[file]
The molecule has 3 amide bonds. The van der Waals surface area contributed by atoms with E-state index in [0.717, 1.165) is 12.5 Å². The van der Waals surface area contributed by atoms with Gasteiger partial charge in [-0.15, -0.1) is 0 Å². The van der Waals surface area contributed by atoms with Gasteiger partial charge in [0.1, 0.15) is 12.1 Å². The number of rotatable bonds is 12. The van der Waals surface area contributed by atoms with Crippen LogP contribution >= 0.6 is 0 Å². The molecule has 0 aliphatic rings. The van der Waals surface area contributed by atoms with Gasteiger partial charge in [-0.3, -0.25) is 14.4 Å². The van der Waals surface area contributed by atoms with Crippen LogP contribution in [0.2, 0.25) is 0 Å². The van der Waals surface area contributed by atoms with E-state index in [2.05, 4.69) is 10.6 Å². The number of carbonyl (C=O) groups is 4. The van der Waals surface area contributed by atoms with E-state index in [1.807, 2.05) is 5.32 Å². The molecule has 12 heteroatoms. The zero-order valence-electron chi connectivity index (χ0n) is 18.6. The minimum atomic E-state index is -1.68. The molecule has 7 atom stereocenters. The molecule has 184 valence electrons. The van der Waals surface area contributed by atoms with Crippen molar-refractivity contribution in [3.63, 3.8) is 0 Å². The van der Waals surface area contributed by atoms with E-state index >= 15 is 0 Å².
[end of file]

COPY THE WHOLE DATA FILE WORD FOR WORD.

The molecule has 3 amide bonds. The van der Waals surface area contributed by atoms with E-state index in [0.717, 1.165) is 12.5 Å². The van der Waals surface area contributed by atoms with Gasteiger partial charge in [-0.15, -0.1) is 0 Å². The van der Waals surface area contributed by atoms with Gasteiger partial charge in [0.1, 0.15) is 12.1 Å². The number of rotatable bonds is 12. The van der Waals surface area contributed by atoms with Crippen LogP contribution >= 0.6 is 0 Å². The molecule has 0 aliphatic rings. The van der Waals surface area contributed by atoms with Gasteiger partial charge in [-0.3, -0.25) is 14.4 Å². The van der Waals surface area contributed by atoms with Crippen LogP contribution in [0.2, 0.25) is 0 Å². The van der Waals surface area contributed by atoms with E-state index in [2.05, 4.69) is 10.6 Å². The number of carbonyl (C=O) groups is 4. The van der Waals surface area contributed by atoms with E-state index in [1.807, 2.05) is 5.32 Å². The molecule has 12 heteroatoms. The zero-order valence-electron chi connectivity index (χ0n) is 18.6. The minimum atomic E-state index is -1.68. The molecule has 7 atom stereocenters. The molecule has 184 valence electrons. The van der Waals surface area contributed by atoms with Crippen molar-refractivity contribution in [3.63, 3.8) is 0 Å². The van der Waals surface area contributed by atoms with E-state index >= 15 is 0 Å².